Mulan Review (2020)

There seems to be no stopping the train of Disney remakes. The House of Mouse is pretty determined to give all their classic animated catalogue the live action treatment and the results have been rather hit or miss with audiences. The remakes have ranged from slavish copies (The Lion King) to trying to take a few creative liberties (Aladdin, Jungle Book), but most have largely stayed faithful to their animated source material. So much so that the biggest question around these remakes has been, “Why bother?”.

Mulan, on the other hand, seemed to be taking a different route. Skewing more towards a more sombre, war epic, the trailers and promotional material showed a film that wasn’t afraid to make changes, shedding problematic elements (like the controversial Mushu) and doing away with musical numbers that wouldn’t tonally match the movie’s direction. This looked like it would be a remake that took risks and might actually be worth doing and I have been looking forward to it for a while. So, when I found out I could access the movie early on Disney Plus, I gladly paid my $39.99 NZD.

And Mulan 2020 is fine…I guess?

Most viewers will be familiar with the story of Mulan, so I won’t break it down here because fundamentally the narrative between the 1998 version and the live action remake remains the same. While there are new characters and a few new subplots, there are whole scenes that more or less lifted from the animated movie, with a few twists here and there. The main differences between the two films are, as mentioned, the lack of musical numbers, the replacement of Eddie Murphy‘s Mushu with a more traditional Phoenix. Though less whimsical in nature, this wasn’t as big a departure as I thought it would be.

The film’s biggest strength are its visuals. Helped tremendously by New Zealand’s natural beauty, the film just pops with vibrant hues, the colour-soaked vistas, the bright costumes, everything just culminating in a treat for the eyes. And when director Niki Caro lets the camera slowly move across the scenes it really gives you a chance to take it all in, giving you time to take in the loving artistry used to create this world.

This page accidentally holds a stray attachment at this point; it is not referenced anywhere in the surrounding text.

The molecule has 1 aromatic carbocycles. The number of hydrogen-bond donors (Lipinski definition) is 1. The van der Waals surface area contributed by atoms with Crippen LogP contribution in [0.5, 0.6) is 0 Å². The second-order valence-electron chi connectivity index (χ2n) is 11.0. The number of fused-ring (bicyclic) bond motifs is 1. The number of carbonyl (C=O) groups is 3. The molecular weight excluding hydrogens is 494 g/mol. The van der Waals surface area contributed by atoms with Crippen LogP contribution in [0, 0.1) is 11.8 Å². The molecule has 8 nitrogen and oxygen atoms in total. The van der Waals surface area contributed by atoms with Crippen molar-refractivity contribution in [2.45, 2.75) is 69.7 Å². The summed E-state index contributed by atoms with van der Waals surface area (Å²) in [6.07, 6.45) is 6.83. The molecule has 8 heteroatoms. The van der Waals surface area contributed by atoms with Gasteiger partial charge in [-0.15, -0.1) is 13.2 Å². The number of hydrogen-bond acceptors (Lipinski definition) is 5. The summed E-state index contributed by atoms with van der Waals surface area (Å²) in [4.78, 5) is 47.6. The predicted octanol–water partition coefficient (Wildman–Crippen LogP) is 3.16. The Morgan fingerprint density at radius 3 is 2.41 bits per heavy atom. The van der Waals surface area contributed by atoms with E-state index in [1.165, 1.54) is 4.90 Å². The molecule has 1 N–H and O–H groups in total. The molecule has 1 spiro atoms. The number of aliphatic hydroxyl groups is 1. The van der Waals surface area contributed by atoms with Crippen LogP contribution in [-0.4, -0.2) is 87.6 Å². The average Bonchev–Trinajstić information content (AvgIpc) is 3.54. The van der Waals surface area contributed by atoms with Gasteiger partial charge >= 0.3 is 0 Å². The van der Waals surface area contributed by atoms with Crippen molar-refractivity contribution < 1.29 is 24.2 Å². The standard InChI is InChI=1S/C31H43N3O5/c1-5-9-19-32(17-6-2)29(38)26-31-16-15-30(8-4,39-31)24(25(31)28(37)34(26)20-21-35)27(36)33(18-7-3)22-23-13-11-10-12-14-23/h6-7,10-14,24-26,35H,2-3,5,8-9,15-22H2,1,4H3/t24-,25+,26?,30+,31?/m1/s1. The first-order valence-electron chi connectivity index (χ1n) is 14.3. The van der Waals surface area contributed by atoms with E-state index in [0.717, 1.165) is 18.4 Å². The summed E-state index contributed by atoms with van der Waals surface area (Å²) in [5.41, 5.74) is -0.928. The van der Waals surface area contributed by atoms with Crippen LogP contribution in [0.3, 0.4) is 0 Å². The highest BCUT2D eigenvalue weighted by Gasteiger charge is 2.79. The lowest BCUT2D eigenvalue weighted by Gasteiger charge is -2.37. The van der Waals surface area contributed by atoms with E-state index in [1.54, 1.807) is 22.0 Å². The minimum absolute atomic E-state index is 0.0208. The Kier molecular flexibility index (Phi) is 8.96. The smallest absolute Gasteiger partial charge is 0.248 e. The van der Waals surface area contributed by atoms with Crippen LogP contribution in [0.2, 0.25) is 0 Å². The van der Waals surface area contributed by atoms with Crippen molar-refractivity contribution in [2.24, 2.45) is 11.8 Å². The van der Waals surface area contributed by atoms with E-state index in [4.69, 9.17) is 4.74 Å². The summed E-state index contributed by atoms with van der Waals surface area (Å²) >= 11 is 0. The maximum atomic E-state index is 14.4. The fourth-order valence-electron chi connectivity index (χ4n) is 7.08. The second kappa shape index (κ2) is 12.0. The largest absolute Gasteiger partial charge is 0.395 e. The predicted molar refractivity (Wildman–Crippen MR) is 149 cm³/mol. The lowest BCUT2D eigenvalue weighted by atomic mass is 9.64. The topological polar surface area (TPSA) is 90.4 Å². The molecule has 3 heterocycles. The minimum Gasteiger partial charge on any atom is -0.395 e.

And while the film exceeds in the visual department, the rest of the film was a little flat for me. The main cast did a reasonably good job in their parts, with Yifei Lu adequately handling the role of the titular Mulan. But there was something about the characters that just failed to emotionally connect with me. Maybe I was unfairly comparing the movie to its animated predecessor, but it just felt like the original animated movie had just a bit more heart and managed to convey things a little more succinctly than the latest iteration.

This also extended to the movie’s score. Harry Gregson-Williams has created a perfectly serviceable soundtrack for the film but when compared to Jerry Goldsmith‘s original work, it pales in comparison. The only moments that really shine are when Williams incorporates an instrumental version of some of the songs from the animated feature. I couldn’t but help wishing that more of the song cues had featured in the Willams’ score.

Personally, I think Mulan 2020 should have deviated more from its source material in order to prevent comparisons. As it was, with so many moments that could be linked back to the 1998 version, it was hard not analyse the scenes against each other. And unfortunately, in most aspects, I think the animated movie did it better. There were fewer lapses in logic, scenes like the training of the soldiers or the battle with the avalanche were just more impactful and the camaraderie between Mulan and the fellow soldiers felt more earned than they did here.

The editing of some of the fight scenes also let the film down. The fight scenes featured lots of cuts, jumping from one cut to the next without really letting you take in the full choreography of the fight. I think a few wider shots that stuck with the fight as it was taking place would have helped improve the action.

If Mulan 2020 was taken on its own merit, it is a decent war film and would be a good time pass, but audiences are sure to compare the movie to the animated version, and it doesn’t quite manage to fill its predecessor’s shoes.

I give Mulan 2020 a 7 out of 10, and unless you really must see it early, I would recommend you wait until December for the movie to be free on Disney plus.

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